Published January 10, 2024

The 1019 Report

The news that Walmart Canada has decided to pull out of its plan to operate a $100-million fulfillment centre in Vaudreuil-Dorion – a facility touted to be “the first of its kind” in Quebec for the retail giant when it was announced in the fall of 2022 – has been widely reported in the past few weeks. But the reasons for the decision continue to be the subject of several unanswered questions.

“I was surprised for sure,” said Vaudreuil-Dorion Mayor Guy Pilon last week.

Pilon has not received any confirmation as to why the retailer abruptly pulled out of the project in late December. He speculated that it could simply be a case of a corporate shakeup at Walmart Canada that prompted the change in plans.

“This is what I think,” Pilon said, but later added he did not speak to anyone at Walmart.

In an email statement to The 1019 Report, Walmart Canada spokesperson Sarah Kennedy, senior director for internal and external communications, confirmed the company plans to sub-lease the facility.

“(Walmart) made the decision to sub-lease the previously-announced Vaudreuil-Dorion facility because we believe we can better serve and fulfill online orders for our Quebec customers by accelerating upgrades to our existing network, including our Quebec stores,” Kennedy said.

She refused to answer any other questions about the lease.

See WALMART, Page 4.

WALMART: Traffic caused by bridge chaos not a factor, retailer says

From Page 1

Pilon said he had previously been informed that Walmart had a 15-year lease with renewal options on the facility – a sprawling building with about 70 truck loading bays, making it one of the largest logistical hubs in the region.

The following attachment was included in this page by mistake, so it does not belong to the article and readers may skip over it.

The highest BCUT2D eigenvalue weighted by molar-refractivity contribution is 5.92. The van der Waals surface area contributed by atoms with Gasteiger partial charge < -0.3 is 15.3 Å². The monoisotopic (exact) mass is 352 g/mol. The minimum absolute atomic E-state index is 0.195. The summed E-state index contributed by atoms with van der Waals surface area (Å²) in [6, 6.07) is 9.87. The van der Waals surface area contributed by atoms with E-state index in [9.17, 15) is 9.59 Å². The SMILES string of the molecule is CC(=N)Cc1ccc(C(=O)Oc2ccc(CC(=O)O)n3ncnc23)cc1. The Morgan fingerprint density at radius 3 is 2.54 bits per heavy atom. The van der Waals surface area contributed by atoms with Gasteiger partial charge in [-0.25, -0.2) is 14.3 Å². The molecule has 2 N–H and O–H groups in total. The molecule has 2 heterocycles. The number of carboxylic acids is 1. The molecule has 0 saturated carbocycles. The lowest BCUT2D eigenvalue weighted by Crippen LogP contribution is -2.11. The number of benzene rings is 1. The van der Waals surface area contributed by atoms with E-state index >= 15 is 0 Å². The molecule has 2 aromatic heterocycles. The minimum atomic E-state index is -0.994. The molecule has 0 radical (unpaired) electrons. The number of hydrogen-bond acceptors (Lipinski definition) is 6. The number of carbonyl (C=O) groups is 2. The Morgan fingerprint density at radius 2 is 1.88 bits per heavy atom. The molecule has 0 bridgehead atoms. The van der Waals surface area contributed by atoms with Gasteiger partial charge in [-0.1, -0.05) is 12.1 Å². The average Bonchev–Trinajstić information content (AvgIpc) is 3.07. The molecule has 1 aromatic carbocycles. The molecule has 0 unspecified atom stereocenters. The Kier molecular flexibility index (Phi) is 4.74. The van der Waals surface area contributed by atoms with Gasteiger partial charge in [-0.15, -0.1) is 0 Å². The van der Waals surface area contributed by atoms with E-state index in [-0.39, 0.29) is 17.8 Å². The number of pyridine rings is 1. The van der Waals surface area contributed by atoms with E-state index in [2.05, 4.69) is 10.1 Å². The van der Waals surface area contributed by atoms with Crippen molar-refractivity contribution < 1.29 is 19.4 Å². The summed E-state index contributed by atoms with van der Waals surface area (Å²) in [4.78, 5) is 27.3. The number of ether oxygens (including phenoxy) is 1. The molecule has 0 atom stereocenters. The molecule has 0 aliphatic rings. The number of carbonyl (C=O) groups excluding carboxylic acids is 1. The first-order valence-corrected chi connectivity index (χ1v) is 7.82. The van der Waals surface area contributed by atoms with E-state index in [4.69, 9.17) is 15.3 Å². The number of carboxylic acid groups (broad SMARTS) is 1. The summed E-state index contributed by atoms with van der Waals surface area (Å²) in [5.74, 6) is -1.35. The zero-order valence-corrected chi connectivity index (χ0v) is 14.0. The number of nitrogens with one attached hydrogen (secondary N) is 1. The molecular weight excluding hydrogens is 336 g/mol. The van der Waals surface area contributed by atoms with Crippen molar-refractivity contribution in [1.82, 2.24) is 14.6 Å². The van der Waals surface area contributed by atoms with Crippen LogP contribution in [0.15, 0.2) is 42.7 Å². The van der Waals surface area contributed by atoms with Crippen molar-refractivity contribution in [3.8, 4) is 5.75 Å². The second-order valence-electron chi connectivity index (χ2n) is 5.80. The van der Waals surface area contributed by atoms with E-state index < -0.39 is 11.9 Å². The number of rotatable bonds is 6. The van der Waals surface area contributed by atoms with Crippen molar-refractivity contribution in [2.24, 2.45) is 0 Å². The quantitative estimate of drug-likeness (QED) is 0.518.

When pressed about whether traffic chaos in the region caused by work on the Île aux Tourtes Bridge played a role in the decision to back out of the shipping hub it planned to open later this year, Kennedy said: “I can tell you that traffic was not a factor in this decision at all.”

Contacted earlier this week, a spokesperson for Chris and Tyler Harden, co-CEOs of the Harden Group, the owners of new industrial park near the junction of Harwood and Henry Ford roads in Vaudreuil-Dorion where the Walmart facility is located, said the company would not comment on Walmart’s decision.

A spokesperson for DEV Vaudreuil-Soulanges, the regional business development agency, confirmed a subletter is being sought.

In an interview Monday, Guy Boyer, the director of territorial development and industrial commission with DEV Vaudreuil-Soulanges, said he is hoping to meet with Walmart representatives as well as officials with the Harden Group to discuss the situation later this week.

Boyer, too, admits he was surprised to hear of Walmart’s abrupt change of plans, adding, however, that he does not believe it will be too difficult to find a new tenant.

Adding to the list of officials who were surprised by the news is Vaudreuil MNA Marie-Claude Nichols. In an interview earlier this week, she said she had worked closely with officials with the Harden Group to obtain the needed ministerial approval for Hydro-Québec hookups for the facility in the first half of 2023. According to Nichols, the CAQ government passed a law earlier in 2023 that required large projects that required more than 50 megawatts of power to obtain government approval before Hydro could provide services. Nichols said she was solicited to help obtain the approvals, which were subsequently granted.

Walmart’s change of plans, she added “was a surprise for me.”

CAQ MNA Marilyne Picard was not available for comment.

Kennedy said Walmart plans to invest about $100 million to upgrade eight stores in the province “by the end of our next fiscal year,” but ignored questions inquiring about which stores the company will focus on.

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